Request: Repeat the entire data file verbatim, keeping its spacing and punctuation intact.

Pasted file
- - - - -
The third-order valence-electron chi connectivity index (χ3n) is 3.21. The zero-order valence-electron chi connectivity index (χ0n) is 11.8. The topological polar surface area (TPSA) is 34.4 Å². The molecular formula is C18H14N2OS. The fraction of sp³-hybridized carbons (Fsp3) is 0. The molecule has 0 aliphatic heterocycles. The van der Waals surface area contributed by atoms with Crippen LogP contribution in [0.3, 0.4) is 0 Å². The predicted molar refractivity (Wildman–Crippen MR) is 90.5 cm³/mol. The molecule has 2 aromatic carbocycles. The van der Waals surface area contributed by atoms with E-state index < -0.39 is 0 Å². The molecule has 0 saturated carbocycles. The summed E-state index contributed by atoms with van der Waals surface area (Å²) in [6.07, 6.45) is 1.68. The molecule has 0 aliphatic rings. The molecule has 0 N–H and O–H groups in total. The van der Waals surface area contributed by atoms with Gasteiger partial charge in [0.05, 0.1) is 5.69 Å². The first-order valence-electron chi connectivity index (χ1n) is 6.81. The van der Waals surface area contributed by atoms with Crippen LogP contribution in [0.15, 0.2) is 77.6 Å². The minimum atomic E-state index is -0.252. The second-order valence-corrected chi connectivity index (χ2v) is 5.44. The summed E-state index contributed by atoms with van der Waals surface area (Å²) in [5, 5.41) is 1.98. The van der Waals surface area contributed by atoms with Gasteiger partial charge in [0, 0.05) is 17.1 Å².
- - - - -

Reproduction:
The third-order valence-electron chi connectivity index (χ3n) is 3.21. The zero-order valence-electron chi connectivity index (χ0n) is 11.8. The topological polar surface area (TPSA) is 34.4 Å². The molecular formula is C18H14N2OS. The fraction of sp³-hybridized carbons (Fsp3) is 0. The molecule has 0 aliphatic heterocycles. The van der Waals surface area contributed by atoms with Crippen LogP contribution in [0.3, 0.4) is 0 Å². The predicted molar refractivity (Wildman–Crippen MR) is 90.5 cm³/mol. The molecule has 2 aromatic carbocycles. The van der Waals surface area contributed by atoms with E-state index < -0.39 is 0 Å². The molecule has 0 saturated carbocycles. The summed E-state index contributed by atoms with van der Waals surface area (Å²) in [6.07, 6.45) is 1.68. The molecule has 0 aliphatic rings. The molecule has 0 N–H and O–H groups in total. The van der Waals surface area contributed by atoms with Gasteiger partial charge in [0.05, 0.1) is 5.69 Å². The first-order valence-electron chi connectivity index (χ1n) is 6.81. The van der Waals surface area contributed by atoms with Crippen LogP contribution in [0.15, 0.2) is 77.6 Å². The minimum atomic E-state index is -0.252. The second-order valence-corrected chi connectivity index (χ2v) is 5.44. The summed E-state index contributed by atoms with van der Waals surface area (Å²) in [5, 5.41) is 1.98. The van der Waals surface area contributed by atoms with Gasteiger partial charge in [0, 0.05) is 17.1 Å².